Democratic rep: Mueller is 'protecting' Trump out of 'extreme fairness'

Democratic rep: Mueller is 'protecting' Trump out of 'extreme fairness'
© Greg Nash

Rep. Mike QuigleyMichael (Mike) Bruce QuigleyTransgender detainees need protection — a letter from lawmakers doesn't provide it Lawmakers to call on ICE to release all transgender detainees House votes to impeach Trump MORE (D-Ill.) said early Thursday that special counsel Robert MuellerRobert (Bob) Swan MuellerSchiff: Trump acquittal in Senate trial would not signal a 'failure' Jeffries blasts Trump for attack on Thunberg at impeachment hearing Live coverage: House Judiciary to vote on impeachment after surprise delay MORE is “protecting” President TrumpDonald John TrumpKaine: Obama called Trump a 'fascist' during 2016 campaign Kaine: GOP senators should 'at least' treat Trump trial with seriousness of traffic court Louise Linton, wife of Mnuchin, deletes Instagram post in support of Greta Thunberg MORE out of “extreme fairness” by not indicting him.

“The irony of yesterday was, the special counsel is an honorable person who follows the rule of law more than anyone I’ve ever witnessed,” Quigley, who sits on the House Intelligence Committee, said on CNN. "At the same time, in his moment of extreme fairness, he is protecting a president of the United States who has absolutely no concern for the rule of law, who is flaunting it."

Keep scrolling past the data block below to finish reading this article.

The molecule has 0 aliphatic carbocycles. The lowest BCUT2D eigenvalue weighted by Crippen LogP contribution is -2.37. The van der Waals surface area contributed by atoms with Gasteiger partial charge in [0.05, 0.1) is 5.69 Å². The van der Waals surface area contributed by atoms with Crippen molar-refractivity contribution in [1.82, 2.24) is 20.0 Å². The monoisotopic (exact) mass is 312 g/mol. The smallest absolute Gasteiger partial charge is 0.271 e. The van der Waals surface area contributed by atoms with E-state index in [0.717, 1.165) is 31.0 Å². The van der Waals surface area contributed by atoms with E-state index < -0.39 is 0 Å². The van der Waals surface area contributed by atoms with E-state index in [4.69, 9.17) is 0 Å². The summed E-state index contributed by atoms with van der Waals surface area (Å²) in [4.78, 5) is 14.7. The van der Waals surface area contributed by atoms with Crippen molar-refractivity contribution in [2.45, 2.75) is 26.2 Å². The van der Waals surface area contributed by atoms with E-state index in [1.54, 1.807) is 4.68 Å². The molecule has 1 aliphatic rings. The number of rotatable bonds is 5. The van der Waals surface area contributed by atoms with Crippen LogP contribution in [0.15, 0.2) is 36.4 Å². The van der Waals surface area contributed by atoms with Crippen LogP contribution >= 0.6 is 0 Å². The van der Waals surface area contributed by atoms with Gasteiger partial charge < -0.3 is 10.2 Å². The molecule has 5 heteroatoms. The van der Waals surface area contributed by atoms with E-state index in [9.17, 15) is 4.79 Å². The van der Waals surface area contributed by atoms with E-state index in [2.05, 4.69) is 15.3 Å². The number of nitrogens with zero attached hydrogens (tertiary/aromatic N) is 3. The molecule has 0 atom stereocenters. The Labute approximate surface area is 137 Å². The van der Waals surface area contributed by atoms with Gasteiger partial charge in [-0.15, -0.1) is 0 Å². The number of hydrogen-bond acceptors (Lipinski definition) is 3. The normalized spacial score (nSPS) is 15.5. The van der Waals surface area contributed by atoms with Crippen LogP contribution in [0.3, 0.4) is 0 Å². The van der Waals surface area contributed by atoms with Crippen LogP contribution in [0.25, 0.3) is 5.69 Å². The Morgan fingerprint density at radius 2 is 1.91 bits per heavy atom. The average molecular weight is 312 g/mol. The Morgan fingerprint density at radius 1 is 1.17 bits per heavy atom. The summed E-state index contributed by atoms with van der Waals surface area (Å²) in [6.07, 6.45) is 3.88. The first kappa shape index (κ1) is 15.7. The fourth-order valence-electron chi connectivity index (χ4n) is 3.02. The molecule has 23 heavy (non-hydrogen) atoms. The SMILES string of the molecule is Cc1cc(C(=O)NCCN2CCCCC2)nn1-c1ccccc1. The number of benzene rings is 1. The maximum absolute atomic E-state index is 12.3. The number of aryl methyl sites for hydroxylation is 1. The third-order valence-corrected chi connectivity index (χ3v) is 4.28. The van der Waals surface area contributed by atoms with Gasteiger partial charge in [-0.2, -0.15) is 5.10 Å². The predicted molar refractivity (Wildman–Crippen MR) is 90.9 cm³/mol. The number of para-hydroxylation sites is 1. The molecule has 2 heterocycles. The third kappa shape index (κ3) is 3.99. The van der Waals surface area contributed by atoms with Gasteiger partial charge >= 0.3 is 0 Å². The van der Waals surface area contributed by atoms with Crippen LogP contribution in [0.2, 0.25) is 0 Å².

Quigley’s comments come a day after Mueller maintained in rare public remarks that he could not exonerate Trump of any wrongdoing and that Justice Department guidelines would have prevented him from filing any charges against the president.

Mueller said in his final report earlier this year that he did not find evidence that Trump conspired with Russia's interference in the 2016 presidential election, but that he would not make a prosecutorial decision on whether the president obstructed probes into the interference.


The special counsel doubled down on his conclusion on Wednesday, saying, “If we had confidence that the president clearly did not commit a crime, we would have said that.”

Mueller’s remarks stirred up an existing debate within the Democratic Party over whether to begin impeachment proceedings into the president. Democrats appeared united, however, in their calls for the special counsel to testify.

“I have the greatest respect for the special counsel, but he doesn’t get to decide whether or not he testifies before the American people. And he doesn’t get to decide which questions he can talk about. He clearly can’t decide that he’s only going to talk about what’s already in the report,” Quigley said on Thursday.

Mueller, however, appears reluctant to testify publicly, telling reporters Wednesday that “the report is my testimony.”